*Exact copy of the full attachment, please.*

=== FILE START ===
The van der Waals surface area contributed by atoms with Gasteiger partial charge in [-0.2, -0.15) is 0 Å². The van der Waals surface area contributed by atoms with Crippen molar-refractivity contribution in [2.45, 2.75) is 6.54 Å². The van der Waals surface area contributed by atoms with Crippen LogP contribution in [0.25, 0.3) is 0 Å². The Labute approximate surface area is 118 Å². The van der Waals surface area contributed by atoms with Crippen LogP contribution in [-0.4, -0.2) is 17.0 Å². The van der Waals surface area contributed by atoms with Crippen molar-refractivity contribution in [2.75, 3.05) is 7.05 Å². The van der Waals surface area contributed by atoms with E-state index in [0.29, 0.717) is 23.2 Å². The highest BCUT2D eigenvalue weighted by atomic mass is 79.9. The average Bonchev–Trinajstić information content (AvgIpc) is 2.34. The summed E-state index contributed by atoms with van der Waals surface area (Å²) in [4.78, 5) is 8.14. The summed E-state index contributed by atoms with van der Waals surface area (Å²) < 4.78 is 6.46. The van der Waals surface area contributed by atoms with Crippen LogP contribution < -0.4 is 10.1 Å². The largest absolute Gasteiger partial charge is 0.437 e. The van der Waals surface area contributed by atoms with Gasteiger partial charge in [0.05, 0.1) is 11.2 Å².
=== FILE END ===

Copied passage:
The van der Waals surface area contributed by atoms with Gasteiger partial charge in [-0.2, -0.15) is 0 Å². The van der Waals surface area contributed by atoms with Crippen molar-refractivity contribution in [2.45, 2.75) is 6.54 Å². The van der Waals surface area contributed by atoms with Crippen LogP contribution in [0.25, 0.3) is 0 Å². The Labute approximate surface area is 118 Å². The van der Waals surface area contributed by atoms with Crippen LogP contribution in [-0.4, -0.2) is 17.0 Å². The van der Waals surface area contributed by atoms with Crippen molar-refractivity contribution in [2.75, 3.05) is 7.05 Å². The van der Waals surface area contributed by atoms with E-state index in [0.29, 0.717) is 23.2 Å². The highest BCUT2D eigenvalue weighted by atomic mass is 79.9. The average Bonchev–Trinajstić information content (AvgIpc) is 2.34. The summed E-state index contributed by atoms with van der Waals surface area (Å²) in [4.78, 5) is 8.14. The summed E-state index contributed by atoms with van der Waals surface area (Å²) < 4.78 is 6.46. The van der Waals surface area contributed by atoms with Crippen LogP contribution < -0.4 is 10.1 Å². The largest absolute Gasteiger partial charge is 0.437 e. The van der Waals surface area contributed by atoms with Gasteiger partial charge in [0.05, 0.1) is 11.2 Å².